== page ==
Voters should prepare for huge Super PAC spending in 2014 and beyond

Updated: Friday, March 21, 2014
Voters should prepare for huge Super PAC spending in 2014 and beyond story image
KALAMAZOO, Mich. (NEWSCHANNEL 3) - It's a term not even four years old, but one so widely used in our modern lexicon that Wednesday it found its way into the New Merriam-Webster online unabridged dictionary.

The term is 'Super PAC,' the name given to those giant political organizations that raise and spend unlimited amounts of money on behalf of the candidates or issues of their choice.

Tonight, in Tom's Corner, Tom Van Howe says if we thought $830 million spent by Super PACs two years ago was a lot, we should brace ourselves for what's coming.


All of this spending is thanks to the U.S. Supreme Court's ruling of four years ago--in a case commonly referred to "Citizens United," that equated spending oodles and oodles of money to free speech.

In an era when people wanted more and more accountability and transparency from their candidates, it was a ruling that virtually threw both out the window.

The ads and commercials paid for by all this money are  not officially part of anyone's campaign. Meaning that whatever messages the PAC wants to spend its millions on cannot be done  in concert with an individual campaign.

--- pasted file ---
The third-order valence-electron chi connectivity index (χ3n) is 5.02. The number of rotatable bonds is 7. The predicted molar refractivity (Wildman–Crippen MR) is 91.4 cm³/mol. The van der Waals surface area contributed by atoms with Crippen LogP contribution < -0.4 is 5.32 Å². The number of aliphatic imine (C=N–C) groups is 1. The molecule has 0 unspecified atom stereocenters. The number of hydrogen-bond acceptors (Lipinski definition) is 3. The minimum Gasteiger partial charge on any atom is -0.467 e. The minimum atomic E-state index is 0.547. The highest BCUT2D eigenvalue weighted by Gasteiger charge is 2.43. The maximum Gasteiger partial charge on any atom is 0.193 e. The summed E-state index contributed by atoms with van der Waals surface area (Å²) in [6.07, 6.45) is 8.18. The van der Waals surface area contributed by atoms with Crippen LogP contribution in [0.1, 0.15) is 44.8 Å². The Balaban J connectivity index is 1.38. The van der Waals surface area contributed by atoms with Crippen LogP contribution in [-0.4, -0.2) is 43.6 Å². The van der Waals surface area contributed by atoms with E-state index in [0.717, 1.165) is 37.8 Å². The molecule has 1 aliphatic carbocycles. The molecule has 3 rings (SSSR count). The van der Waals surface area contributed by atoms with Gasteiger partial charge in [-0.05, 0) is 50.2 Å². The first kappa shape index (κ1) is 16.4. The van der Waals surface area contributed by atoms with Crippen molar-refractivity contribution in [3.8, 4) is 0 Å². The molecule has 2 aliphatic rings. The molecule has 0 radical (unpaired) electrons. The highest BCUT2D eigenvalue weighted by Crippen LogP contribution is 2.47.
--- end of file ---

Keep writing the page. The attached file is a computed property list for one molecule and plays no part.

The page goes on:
Wink, wink.

Its probably just a coincidence that lots of PACs have former campaigners for that particular candidate, or that specific issue, on their staffs--that Kentucky Senator Mitch McConnell became a laughing-stock the other day when he posted online two-and-a-half minutes of himself, smiling.

No narration, no message; just a smiling Mitch. Could it conceivably be that a PAC supporting his uphill campaign down in the bluegrass state needed some footage of him? Could it be a thinly disguised move to get around what campaign finance laws we have left.

It's a shell game. And they think we're suckers.